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Northwest Missouri State University


News Release

Northwest student MC Rose is pictured at Gullfoss, or Golden Falls, a waterfall in a canyon of the Hvítá River in southwest Iceland. Rose spent part of her summer studying volcanology in Iceland.

Northwest student MC Rose is pictured at Gullfoss, or Golden Falls, a waterfall in a canyon of the Hvítá River in southwest Iceland. Rose spent part of her summer studying volcanology in Iceland. (Submitted photos)

    Oct. 9, 2015

    Geology student enhances education through study in Iceland

    By Brett Fredenberg, media relations assistant

    Rose looks out over Heimaey, Iceland's primary fishing harbor and the only permanently settled town among the Westman Islands. Rose is standing on Eldfell, a composite cone spanning more than 200 meters that formed during a massive eruption on the eastern side of the island in 1973.
    Rose looks out over Heimaey, Iceland's primary fishing harbor and the only permanently settled town among the Westman Islands. Rose is standing on Eldfell, a composite cone spanning more than 200 meters that formed during a massive eruption on the eastern side of the island in 1973.

    Northwest Missouri State University student MC Rose has a passion for the planet and the natural world. During the summer months, she took that passion to Iceland and spent three and a half weeks studying volcanology throughout the region.

    Rose, an environmental geology major and geography minor from Omaha, Neb., wanted to enhance her education and fulfill a field work requirement by studying abroad. While her major focuses on topics such as sustainable land use and environmental hazards, Rose seized the opportunity to study in Iceland.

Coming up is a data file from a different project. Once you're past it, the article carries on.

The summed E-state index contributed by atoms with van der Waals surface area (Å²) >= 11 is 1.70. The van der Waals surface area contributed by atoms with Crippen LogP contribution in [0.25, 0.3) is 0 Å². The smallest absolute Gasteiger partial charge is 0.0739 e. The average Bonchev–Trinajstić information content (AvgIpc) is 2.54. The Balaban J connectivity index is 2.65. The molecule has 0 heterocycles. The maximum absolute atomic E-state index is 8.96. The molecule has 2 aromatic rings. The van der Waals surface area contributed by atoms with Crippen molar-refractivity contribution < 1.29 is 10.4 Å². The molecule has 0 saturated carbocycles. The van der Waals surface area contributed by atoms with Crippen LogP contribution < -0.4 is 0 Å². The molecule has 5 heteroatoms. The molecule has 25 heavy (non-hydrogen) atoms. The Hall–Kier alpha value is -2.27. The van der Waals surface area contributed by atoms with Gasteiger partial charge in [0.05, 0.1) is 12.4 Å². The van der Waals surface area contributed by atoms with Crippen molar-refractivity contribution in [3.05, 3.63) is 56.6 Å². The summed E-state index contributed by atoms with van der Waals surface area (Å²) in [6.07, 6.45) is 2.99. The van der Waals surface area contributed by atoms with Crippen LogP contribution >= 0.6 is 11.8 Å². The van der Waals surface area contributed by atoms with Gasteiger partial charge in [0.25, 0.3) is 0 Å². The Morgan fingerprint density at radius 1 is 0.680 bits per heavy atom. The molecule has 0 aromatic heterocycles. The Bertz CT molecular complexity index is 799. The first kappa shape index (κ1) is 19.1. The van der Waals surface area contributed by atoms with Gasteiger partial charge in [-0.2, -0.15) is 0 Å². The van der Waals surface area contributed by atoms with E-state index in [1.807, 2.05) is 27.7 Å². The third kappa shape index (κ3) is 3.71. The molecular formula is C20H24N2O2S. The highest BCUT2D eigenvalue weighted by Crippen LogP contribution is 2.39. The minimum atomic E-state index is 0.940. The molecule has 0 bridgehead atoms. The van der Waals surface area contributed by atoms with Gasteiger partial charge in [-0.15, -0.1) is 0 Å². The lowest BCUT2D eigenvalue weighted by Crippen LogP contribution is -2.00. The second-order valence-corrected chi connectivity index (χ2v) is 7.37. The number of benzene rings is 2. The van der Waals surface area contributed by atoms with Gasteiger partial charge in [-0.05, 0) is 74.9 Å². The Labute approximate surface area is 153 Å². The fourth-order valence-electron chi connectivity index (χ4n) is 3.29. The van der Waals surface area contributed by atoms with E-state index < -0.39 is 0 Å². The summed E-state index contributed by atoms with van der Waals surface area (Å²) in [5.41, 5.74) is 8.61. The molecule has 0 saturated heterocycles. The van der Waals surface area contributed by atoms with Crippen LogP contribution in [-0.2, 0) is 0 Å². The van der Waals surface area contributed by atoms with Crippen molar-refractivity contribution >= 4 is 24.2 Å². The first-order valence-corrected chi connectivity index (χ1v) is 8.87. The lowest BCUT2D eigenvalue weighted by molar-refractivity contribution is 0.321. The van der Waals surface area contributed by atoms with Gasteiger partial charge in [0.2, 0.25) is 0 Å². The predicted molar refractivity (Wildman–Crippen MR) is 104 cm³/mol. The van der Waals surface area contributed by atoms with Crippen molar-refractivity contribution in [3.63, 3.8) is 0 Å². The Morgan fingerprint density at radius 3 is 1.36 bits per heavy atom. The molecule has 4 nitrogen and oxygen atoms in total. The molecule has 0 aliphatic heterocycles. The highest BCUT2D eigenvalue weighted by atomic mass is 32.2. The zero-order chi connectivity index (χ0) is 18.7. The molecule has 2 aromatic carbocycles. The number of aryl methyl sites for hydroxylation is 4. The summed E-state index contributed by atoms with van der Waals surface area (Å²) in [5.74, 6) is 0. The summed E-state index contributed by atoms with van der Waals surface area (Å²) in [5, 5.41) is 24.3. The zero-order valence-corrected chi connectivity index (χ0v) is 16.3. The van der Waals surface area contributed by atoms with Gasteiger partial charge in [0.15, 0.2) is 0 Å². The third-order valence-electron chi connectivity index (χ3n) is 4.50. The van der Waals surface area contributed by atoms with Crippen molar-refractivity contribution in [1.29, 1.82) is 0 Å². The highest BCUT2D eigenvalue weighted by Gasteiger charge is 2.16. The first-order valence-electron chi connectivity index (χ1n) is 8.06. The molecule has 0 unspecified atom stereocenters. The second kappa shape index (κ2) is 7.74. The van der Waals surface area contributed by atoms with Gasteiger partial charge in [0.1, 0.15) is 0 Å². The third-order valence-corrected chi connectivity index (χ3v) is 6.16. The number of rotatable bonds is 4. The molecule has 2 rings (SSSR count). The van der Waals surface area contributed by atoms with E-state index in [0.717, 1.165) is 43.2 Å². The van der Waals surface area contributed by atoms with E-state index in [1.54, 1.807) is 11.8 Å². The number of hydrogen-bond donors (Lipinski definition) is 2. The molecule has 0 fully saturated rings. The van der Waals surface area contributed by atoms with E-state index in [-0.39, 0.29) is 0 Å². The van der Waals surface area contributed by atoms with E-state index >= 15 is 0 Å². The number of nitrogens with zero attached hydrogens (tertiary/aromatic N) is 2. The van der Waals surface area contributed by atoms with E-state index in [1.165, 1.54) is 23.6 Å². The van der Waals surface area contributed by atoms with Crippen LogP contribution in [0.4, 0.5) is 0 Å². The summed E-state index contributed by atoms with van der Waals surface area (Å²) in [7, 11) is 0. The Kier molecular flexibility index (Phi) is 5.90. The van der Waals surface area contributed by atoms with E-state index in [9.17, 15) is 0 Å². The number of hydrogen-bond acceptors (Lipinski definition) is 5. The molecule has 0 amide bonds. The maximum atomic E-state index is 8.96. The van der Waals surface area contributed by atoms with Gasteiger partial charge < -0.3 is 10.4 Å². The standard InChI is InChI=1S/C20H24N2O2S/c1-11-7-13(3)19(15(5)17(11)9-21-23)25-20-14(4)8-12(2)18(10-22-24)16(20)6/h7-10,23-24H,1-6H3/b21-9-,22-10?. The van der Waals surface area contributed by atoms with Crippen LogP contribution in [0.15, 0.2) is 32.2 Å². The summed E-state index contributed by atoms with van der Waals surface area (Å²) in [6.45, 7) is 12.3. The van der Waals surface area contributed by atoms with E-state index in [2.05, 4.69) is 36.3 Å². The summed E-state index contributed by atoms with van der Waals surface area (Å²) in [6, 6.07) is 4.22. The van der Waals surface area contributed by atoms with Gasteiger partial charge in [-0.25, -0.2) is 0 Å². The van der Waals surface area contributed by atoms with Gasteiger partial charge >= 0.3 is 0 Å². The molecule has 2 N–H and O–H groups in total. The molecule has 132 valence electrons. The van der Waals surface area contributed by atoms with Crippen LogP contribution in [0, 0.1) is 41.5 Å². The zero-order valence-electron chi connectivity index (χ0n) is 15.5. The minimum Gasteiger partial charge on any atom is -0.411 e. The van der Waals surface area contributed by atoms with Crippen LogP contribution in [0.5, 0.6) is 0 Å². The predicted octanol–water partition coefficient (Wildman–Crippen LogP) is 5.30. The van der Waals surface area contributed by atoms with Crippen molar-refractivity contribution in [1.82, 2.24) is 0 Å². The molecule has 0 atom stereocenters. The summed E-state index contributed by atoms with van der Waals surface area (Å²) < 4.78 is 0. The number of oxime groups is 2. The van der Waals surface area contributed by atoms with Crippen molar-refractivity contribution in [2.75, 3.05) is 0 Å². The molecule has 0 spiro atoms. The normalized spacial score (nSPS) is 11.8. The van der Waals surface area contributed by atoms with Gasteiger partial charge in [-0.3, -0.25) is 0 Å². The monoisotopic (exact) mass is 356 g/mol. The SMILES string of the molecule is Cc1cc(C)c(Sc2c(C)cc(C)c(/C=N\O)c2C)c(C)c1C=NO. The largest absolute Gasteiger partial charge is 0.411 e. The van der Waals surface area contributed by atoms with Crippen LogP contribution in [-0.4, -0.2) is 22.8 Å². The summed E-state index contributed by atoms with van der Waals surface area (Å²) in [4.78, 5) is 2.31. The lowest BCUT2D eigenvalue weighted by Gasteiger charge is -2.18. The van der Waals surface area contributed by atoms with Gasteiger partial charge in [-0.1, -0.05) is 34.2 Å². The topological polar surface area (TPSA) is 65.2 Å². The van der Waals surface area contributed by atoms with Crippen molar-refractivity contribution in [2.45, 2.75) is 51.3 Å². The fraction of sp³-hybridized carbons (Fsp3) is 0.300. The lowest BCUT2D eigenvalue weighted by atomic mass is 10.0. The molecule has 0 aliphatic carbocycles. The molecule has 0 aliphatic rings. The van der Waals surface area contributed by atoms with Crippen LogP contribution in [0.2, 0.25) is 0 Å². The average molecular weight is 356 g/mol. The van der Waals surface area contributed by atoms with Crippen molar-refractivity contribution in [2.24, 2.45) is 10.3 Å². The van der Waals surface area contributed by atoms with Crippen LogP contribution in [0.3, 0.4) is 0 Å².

“Iceland is the place to go for geology, and I personally love learning about Viking culture,” she said.

    Rose worked with a team of professors and students from throughout the United States while traveling throughout Iceland. They spent seven-hour days, four days a week, exploring areas spanning 2 to 5 square miles and ranging in elevation. The team created a geologic map of lava flows, reported rock descriptions and created a geologic time table.

    “We explored Iceland from the south coast where the Mid-Atlantic Ridge comes ashore to the highlands in northwest fjords,” she said. “We covered subjects ranging from basaltic and rhyolitic lava flows, tephra characterization, phreatomagmatic features, subglacial volcanism, volcano monitoring and geothermal power.”  

    Camping in Iceland for three and a half weeks also presented physical and academically demanding challenges.

    “Some days we would be out the field and it would be rainy and cold, and my hands would hurt from trying to map in the crazy winds,” Rose said. “Some days we would hike up cliffs that were 600 to 800 feet high. Some projects would require me to be up for 23 hours in a day to finish a project.”

    She added, “My major is probably the only major where you can have a class in a volcano crater, a lava tube or a glacial fjord. I learned that the sun will always shine … for 21 hours a day in the Iceland summer. I learned that even if something says it’s 100 percent waterproof, it’s not.”

    Rose says she grew from her experiences in Iceland and benefitted by being immersed in a different culture.

    “I loved meeting the people,” she said. “They were always willing to help me out and they wanted to get to know me. The island was beautiful. Everywhere I went there was a volcano to climb, a beautiful waterfall or a cave to explore. It was incredible.”

    After earning her degree from Northwest, Rose plans to pursue a career in environmental protection or at a national park.


    For more information, please contact:

    Mark Hornickel, Communication Manager
    mhorn@nwmissouri.edu | 660.562.1704 | Fax: 660.562.1900

    Northwest Missouri State University
    215 Administration Building | 800 University Drive | Maryville, MO 64468